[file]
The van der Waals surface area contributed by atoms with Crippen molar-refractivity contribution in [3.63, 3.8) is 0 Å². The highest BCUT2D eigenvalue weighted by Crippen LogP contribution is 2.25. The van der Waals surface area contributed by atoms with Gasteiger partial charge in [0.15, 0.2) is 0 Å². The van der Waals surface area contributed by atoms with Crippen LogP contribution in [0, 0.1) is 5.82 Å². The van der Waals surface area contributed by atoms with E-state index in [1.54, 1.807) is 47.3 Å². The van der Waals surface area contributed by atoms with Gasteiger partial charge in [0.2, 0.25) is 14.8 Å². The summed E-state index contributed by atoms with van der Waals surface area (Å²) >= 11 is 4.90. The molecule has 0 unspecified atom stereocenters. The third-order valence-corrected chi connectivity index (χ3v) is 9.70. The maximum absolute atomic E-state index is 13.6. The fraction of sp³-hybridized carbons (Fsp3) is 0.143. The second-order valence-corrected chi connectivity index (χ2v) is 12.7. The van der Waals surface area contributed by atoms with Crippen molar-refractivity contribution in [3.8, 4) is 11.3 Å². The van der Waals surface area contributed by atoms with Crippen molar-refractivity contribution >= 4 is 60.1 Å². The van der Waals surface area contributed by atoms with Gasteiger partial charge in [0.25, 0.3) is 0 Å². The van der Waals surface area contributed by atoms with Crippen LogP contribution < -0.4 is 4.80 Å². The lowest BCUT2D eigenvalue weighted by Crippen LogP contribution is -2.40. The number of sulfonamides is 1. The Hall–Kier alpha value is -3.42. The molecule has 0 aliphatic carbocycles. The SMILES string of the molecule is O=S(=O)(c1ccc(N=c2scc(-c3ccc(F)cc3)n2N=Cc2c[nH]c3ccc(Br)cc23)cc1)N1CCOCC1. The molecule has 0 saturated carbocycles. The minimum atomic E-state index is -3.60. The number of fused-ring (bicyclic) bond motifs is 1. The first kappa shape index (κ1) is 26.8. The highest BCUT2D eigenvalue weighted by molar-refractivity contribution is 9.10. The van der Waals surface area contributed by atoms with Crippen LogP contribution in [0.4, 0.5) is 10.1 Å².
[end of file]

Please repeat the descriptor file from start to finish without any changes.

The van der Waals surface area contributed by atoms with Crippen molar-refractivity contribution in [3.63, 3.8) is 0 Å². The highest BCUT2D eigenvalue weighted by Crippen LogP contribution is 2.25. The van der Waals surface area contributed by atoms with Gasteiger partial charge in [0.15, 0.2) is 0 Å². The van der Waals surface area contributed by atoms with Crippen LogP contribution in [0, 0.1) is 5.82 Å². The van der Waals surface area contributed by atoms with E-state index in [1.54, 1.807) is 47.3 Å². The van der Waals surface area contributed by atoms with Gasteiger partial charge in [0.2, 0.25) is 14.8 Å². The summed E-state index contributed by atoms with van der Waals surface area (Å²) >= 11 is 4.90. The molecule has 0 unspecified atom stereocenters. The third-order valence-corrected chi connectivity index (χ3v) is 9.70. The maximum absolute atomic E-state index is 13.6. The fraction of sp³-hybridized carbons (Fsp3) is 0.143. The second-order valence-corrected chi connectivity index (χ2v) is 12.7. The van der Waals surface area contributed by atoms with Crippen molar-refractivity contribution in [3.8, 4) is 11.3 Å². The van der Waals surface area contributed by atoms with Crippen molar-refractivity contribution >= 4 is 60.1 Å². The van der Waals surface area contributed by atoms with Gasteiger partial charge in [0.25, 0.3) is 0 Å². The van der Waals surface area contributed by atoms with Crippen LogP contribution < -0.4 is 4.80 Å². The lowest BCUT2D eigenvalue weighted by Crippen LogP contribution is -2.40. The number of sulfonamides is 1. The Hall–Kier alpha value is -3.42. The molecule has 0 aliphatic carbocycles. The SMILES string of the molecule is O=S(=O)(c1ccc(N=c2scc(-c3ccc(F)cc3)n2N=Cc2c[nH]c3ccc(Br)cc23)cc1)N1CCOCC1. The molecule has 0 saturated carbocycles. The minimum atomic E-state index is -3.60. The number of fused-ring (bicyclic) bond motifs is 1. The first kappa shape index (κ1) is 26.8. The highest BCUT2D eigenvalue weighted by molar-refractivity contribution is 9.10. The van der Waals surface area contributed by atoms with Crippen LogP contribution in [0.4, 0.5) is 10.1 Å².